Broadcast TV has a fairly limited selection of shows, which is why cable TV became popular in the first place. But, if you know what you want to watch, you can ask Alexa to record TV shows for you. I said "Alexa, record 'Jeopardy'" into the Fire TV remote, and it knew to record the show right from the broadcast antenna and save it to the Recast.
Also, there's plenty of storage for what I wanted to record, which was mostly football games. It was also easy to delete shows I already watched, which kept me from running out of storage.
The price is a little crazy. You need to spend about $300 to get up and running, which is a lot of money for what you get. That includes a Fire TV Stick that starts at $40, the Fire TV Recast which starts at $229 and an HD Antenna for about $25.
On the other hand, you could pay $20 for an HD antenna and hook it to your TV and still get all of this content live. You just won't be able to watch it through a Fire TV stick or record it onto the Recast.
Also, I really had to spend time figuring out how to place the antenna perfectly so that the signal was clear. I set it up as advised in the third floor of my house in a window. Then I set up a bunch of TV shows I wanted to record, like "Jeopardy," "All in the Family," "Saturday Night Live" and "Three's Company."
However, later that week when I went to tune in to a football game I'd recorded, I noticed that the signal was terrible and that I couldn't see the whole game. I went back upstairs and noticed that the antenna's stickers had detached from the window and it was hanging incorrectly. So, make sure it sticks real well so you can maintain a good connection.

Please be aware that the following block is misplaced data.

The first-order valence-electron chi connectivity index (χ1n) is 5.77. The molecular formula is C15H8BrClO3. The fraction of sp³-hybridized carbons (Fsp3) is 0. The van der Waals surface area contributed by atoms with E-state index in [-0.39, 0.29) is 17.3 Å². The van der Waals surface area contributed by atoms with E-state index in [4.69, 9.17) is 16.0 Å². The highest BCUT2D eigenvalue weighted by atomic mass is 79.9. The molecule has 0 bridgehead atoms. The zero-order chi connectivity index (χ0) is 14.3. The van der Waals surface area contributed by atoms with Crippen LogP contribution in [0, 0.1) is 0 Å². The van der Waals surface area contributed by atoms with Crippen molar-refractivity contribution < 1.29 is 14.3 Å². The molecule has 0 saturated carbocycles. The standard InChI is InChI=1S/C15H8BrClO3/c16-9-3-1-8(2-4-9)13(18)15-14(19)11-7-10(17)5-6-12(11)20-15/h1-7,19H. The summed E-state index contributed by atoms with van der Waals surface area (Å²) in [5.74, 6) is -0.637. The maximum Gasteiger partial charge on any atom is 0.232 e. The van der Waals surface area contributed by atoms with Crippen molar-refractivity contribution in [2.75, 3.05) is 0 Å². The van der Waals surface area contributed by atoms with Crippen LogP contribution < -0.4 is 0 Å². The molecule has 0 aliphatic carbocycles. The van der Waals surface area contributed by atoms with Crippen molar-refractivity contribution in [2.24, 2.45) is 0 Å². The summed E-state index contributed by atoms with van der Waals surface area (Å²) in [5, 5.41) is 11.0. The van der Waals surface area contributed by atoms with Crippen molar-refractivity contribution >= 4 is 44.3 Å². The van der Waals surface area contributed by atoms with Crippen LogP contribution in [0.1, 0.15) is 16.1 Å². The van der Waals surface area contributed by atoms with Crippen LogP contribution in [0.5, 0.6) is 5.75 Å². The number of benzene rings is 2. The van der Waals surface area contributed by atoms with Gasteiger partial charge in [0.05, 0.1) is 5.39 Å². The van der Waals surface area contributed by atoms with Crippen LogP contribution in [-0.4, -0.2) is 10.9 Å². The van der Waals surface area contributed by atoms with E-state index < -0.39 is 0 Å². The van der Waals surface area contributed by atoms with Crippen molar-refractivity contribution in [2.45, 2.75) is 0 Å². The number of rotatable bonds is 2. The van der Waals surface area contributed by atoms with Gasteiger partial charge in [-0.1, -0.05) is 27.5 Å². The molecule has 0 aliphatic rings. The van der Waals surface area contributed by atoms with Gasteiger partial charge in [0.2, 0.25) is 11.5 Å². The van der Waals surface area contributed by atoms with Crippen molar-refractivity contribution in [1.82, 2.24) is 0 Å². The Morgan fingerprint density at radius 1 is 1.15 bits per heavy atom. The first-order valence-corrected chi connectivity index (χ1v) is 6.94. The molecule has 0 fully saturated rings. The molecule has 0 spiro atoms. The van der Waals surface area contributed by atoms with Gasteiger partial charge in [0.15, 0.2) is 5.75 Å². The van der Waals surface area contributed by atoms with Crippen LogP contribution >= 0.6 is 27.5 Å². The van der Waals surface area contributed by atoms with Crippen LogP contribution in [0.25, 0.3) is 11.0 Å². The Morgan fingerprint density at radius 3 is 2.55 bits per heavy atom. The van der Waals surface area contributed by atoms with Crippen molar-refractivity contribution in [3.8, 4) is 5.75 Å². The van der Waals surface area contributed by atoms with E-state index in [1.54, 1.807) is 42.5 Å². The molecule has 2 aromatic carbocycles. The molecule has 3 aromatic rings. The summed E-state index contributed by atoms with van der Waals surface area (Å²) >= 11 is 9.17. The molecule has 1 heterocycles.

The biggest problem: There just isn't a whole lot of stuff on broadcast TV that that I find compelling. I love "Saturday Night Live" and football, which I might not have been able to record as easily without the Recast.
But I'm not really the target audience for some of the rest of the content. I don't really watch shows like "Let's Make a Deal" or "Judge Joe Brown," but I know there are probably lots of people who do who would find this useful. And there are hidden gems you might stumble upon; for me, one was "Dennis the Menace" in black and white.
Finally, while real TV mostly streamed to my phone well, it was a less reliable when I tried to stream recordings. They'd cut out with an error or the app would just crash. It didn't happen often, but it happened enough that I noticed it.
The Fire TV Recast works well, but it's not for me.
It's a good option if you really don't want to pay for cable and a DVR but feel like you must record the football games or certain TV shows that are broadcast locally over the air. If you don't really need to record them, you can save about $280 and just get the HD antenna for access to that content on your TV.
Personally, I'd rather pay for a service like Hulu, which costs $7.99 per month and lets me watch "Saturday Night Live" and a bunch of other shows whenever I want.